Ellis Island

Ellis Island

[ Oct.2016 ] On the second day in New York, we went to Ellis Island where all the immigrants from Europe historically went past.

We had bought the 9 am boat tickets, so we left our hotel early enough, but on the way, we took a wrong subway and in the end we had to run to the port.

But when we arrived, we found that the boats were leaving one after another, so we did not have any trouble taking the boat.

This ‘Statue Cruises’ boat stops at Liberty Island first where the Statue of Liberty is.

And most of the people got off there, but we stayed on the boat to Ellis Island.

Ellis Island was where the immigration office was from 1892 to 1954.

I borrowed the Japanese language audio guide to understand things well.

Apparently as many as 17 million people went through here.

The immigration office was needed because the second or third generation of the original immigrants started to alienate the new immigrants, although all of them, apart from the native Americans, were immigrants themselves.

There was a record of someone’s remark in the museum about Chinese immigrants saying “They do not fit to our white people’s culture”.

All those people who arrived in New York had to go to the hall which was on the first floor.

While they were climbing up the staircase, the people in charge were watching them from above and if they find someone who moved abnormally, they wrote some marks on his/her clothes with chalk.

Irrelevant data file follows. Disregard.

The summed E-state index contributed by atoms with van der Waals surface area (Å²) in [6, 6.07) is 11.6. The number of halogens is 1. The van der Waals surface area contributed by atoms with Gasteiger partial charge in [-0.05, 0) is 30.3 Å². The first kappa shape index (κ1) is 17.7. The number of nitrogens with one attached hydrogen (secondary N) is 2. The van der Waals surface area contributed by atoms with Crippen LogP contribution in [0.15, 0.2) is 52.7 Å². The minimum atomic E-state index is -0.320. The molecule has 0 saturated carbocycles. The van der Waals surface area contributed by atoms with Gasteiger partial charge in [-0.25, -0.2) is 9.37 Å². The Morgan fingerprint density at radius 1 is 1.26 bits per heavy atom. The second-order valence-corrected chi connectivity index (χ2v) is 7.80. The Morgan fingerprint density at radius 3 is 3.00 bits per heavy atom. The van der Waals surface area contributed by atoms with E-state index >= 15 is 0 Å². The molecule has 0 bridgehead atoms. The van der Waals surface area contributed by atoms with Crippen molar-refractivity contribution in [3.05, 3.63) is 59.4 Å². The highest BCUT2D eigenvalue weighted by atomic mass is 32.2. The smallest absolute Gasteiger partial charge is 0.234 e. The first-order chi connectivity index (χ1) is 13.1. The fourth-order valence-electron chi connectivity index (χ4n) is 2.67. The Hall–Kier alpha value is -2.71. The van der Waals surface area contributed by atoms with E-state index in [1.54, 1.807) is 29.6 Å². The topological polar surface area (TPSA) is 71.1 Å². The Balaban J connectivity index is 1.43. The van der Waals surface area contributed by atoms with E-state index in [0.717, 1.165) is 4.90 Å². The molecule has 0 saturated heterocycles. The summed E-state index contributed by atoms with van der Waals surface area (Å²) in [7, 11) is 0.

And for example, people who had Trachoma were sent back.

There was a testimony of a member of a big family from Russia saying that her grandmother had a little boil on her finger and because of that the old woman was sent back by herself and no one saw her after that.

Although most of the people were cleared through Ellis Island to live in the US and only 1% were repatriated, the image I had was something like the scenes in Nazi films and that made me feel bad.

But in fact I think we need a similar system of immigration in Europe now.

Of course, we must not refuse people because of diseases, but we should refuse people with criminal records and those people who have strong religious ideologies against European common values.

The visit to Ellis Island made me think a lot and it was meaningful.

When we got back to the mainland, finally the sun came out.

We went to a ramen (Japanese noodle) restaurant listed in our guide book, but it was so popular that we had to wait too long.

So instead, we went to a hamburger restaurant nearby.

When in Rome, do as the Romans do – in America, we should eat hamburgers rather than ramen, shouldn’t we.

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